Most analysts will agree that we are just about at the tailend of WW II and its enormous influence on our lives. The guys who fought in the war are dying. The guilty parties are dying. The political figures of minor consequence still left...are dying. Within a few years, we will have no more debates on this topic, and simply move on.
“BUT, if he lied his way into the country to obtain US Citizenship, I dont see why the passage of time or his age should make a difference. Liberals make the same argument about amnesty for illegal Mexicans who have been here for decades.”
Did he? Lie his way into our country? I have only read that he immigrated to this country and found work.
He lied on his citizenship application and on his residency application. That is the root and branch of the problem.
If he had not lied, he may have been admitted even so, and we would not be having this discussion now.
He did lie. You don’t get to lie on your citizenship application.
Yeah, he did. He presented himself as a concentration camp victim.
He did lie, which is why his citizenship was revoked. He’s not being extradited to Germany - he’s to be deported.
No different than sending an illegal alien back to Mexico.
We deport John Demjanjuk but let George Soros stay here. What kind of screwed up priorities are those?
Thank you both for the info. And thank you, Spktyr, for the link as well.
Didn’t realize he was an illegal. I’ll sure read up on the rest of his story.
No, the US Gov’t let it go because they did not want undue attention brought to those events by a large war crimes trial. Personally, given Imperial Japan’s atrocities, the trials should have been held.
We want to send a decrepid old man to trial for warcrimes, while at the same time we want to pull todays terrorists out of Gitmo and send them home?????
So, Mr. Tannenbaum is 75 years old now, but he was a “kapo”
in a camp?
So, was he born around 1934?
How many “kapos” were 10 years old in the camps?
BTW, I literally just got back from a unique family meeting, where my family met a couple of relatives who we did not even know existed.
We have a very rare name in the world.
Our families all came from a small province in is what is now
It was the Volhynian Oblast, under Polish, and then Russian rule.
My family was able to escape from 1900 to 1915, while this other part of our “new family” that we met, only tonight,
was sent to Siberia.
That they ever made it out is amazing to me.
John Denjanjuk will be judged by an entity much more wise than a European court will ever be.
Sorry Chet, I missed the 1987 tag on your post.
It certainly puts him there, mature, at the time.
It was a horrific period, not too long ago.
I fear for our future.
(But I am prepared.)
(Interesting side note: the original "Ivan the Terrible" for Ivan IV of Muscovy, is a mistranslation. "Grozny" means "awe-inspiring" or "fearsome", not what we usually think of as "terrible".)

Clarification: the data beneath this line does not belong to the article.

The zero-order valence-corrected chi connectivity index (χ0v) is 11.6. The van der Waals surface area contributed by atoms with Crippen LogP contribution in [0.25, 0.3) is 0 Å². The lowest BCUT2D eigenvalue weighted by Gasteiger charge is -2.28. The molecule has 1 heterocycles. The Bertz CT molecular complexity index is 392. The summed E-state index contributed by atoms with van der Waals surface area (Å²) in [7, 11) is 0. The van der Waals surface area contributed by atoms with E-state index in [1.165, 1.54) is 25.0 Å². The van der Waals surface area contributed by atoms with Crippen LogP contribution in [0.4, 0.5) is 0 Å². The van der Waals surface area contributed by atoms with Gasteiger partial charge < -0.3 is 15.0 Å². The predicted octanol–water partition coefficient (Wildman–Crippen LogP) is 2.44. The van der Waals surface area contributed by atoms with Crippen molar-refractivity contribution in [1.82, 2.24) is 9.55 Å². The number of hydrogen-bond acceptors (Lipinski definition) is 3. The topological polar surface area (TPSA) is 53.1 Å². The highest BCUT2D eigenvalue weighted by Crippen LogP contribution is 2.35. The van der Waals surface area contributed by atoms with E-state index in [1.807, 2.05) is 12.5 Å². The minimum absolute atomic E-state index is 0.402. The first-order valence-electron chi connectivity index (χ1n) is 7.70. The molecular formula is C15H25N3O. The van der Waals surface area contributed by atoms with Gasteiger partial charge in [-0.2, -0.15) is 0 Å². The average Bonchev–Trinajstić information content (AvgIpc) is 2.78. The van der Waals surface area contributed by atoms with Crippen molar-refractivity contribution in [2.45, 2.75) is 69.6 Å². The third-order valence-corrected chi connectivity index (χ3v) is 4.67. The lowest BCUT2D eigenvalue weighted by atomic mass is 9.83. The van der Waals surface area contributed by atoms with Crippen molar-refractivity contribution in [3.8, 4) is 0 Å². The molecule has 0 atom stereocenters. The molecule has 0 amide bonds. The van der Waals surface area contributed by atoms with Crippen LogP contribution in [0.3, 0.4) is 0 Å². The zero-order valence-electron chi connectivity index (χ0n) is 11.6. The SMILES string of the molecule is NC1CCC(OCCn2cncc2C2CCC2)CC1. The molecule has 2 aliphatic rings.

The US government imported thousands of not just Nazis but in fact SS troops to help form the basis of what later was called the CIA, in order to work against the Communist threat. This of course explains why American policy which was inherently anti-Communism was transformed into anti-Russian, as it still is. But evidently, you can be a real Nazi and get into America as long as you didn't lie on the paperwork.
No, the US Govt let it go because they did not want undue attention brought to those events by a large war crimes trial. Personally, given Imperial Japans atrocities, the trials should have been held.
No doubt trials should have been held. I am not sure POWs were ever treated any worse than the Japanese treated our American soldiers.
They weren’t in my judgement. Hence, I think that they should have went forward with them..
From the US point of view, that would be the thing..
Tannenbaum lost his citizenship but wasn't deported anywhere. There were about three other procedings in the fifties, one successful, but it doesn't look like denaturalization and deportation were very seriously pursued in more than a handful of cases. Of course "kapo" has different connotations. Not all kapos -- Jewish or gentile -- were guards or killers.
Maybe I'm wrong about that. I was thinking about work details, who survived when others died. So far as I can find out a kapo was an overseer, and hence, in a way, a guard.
Last month, when the Ted Stevens conviction was thrown out, I did some reading about the prosecutors. One of the DOJ attorneys that was held in contempt for failing to turn over documents and thrown off the Stevens case (Patty Stemler) is the same one that was rebuked by a judge in 1992 for failing to disclose evidence in Demjanjuk’s case, specifically documents and witness statements that showed he was not Ivan as had been alleged.
And yet, as I noted, we allow George Soros, a man convicted of a felony in France and who admitted in his own biography to identifying Jews for teh Nazis so they could be sent off to the concentration camps to be killed, to remain in this country? If we’re going after Demjanjuk, a draftee, then we should denaturalize and deport Soros, who did worse IMO than Demjanjuk did.
On what authority were the Nazis or the Japanese tried?
no they didnt!
“Kapos” were Jews who agreed to oversee fellow prisoners in exchange for favorable treatment by their Nazi captors. Tannenbaum was charged with beating Jewish prisoners, and he settled with the OSI by admitting to its charges to dodge deportation. “
He was in a german prison camp - there is no doubt about that and he only lied to stop being sent back to the communists where he was surely to be killed.
On the citizenship application it warns that lying on the form will result in rejection.
Out he goes.
On the citizenship application it warns that lying on the form will result in rejection.
Well then how come they let the Jewish Nazi off Scott Free?
The Soviets had their Nazis working for them, we had ours.
So the evidence against Demjanjuk, came from the KGB? Now they would never falsify anything, would they? FWIW, any Red Army soldier captured by the Germans, by Soviet policy, were considered traitors and therefore condemned to death should they ever return to Soviet soil.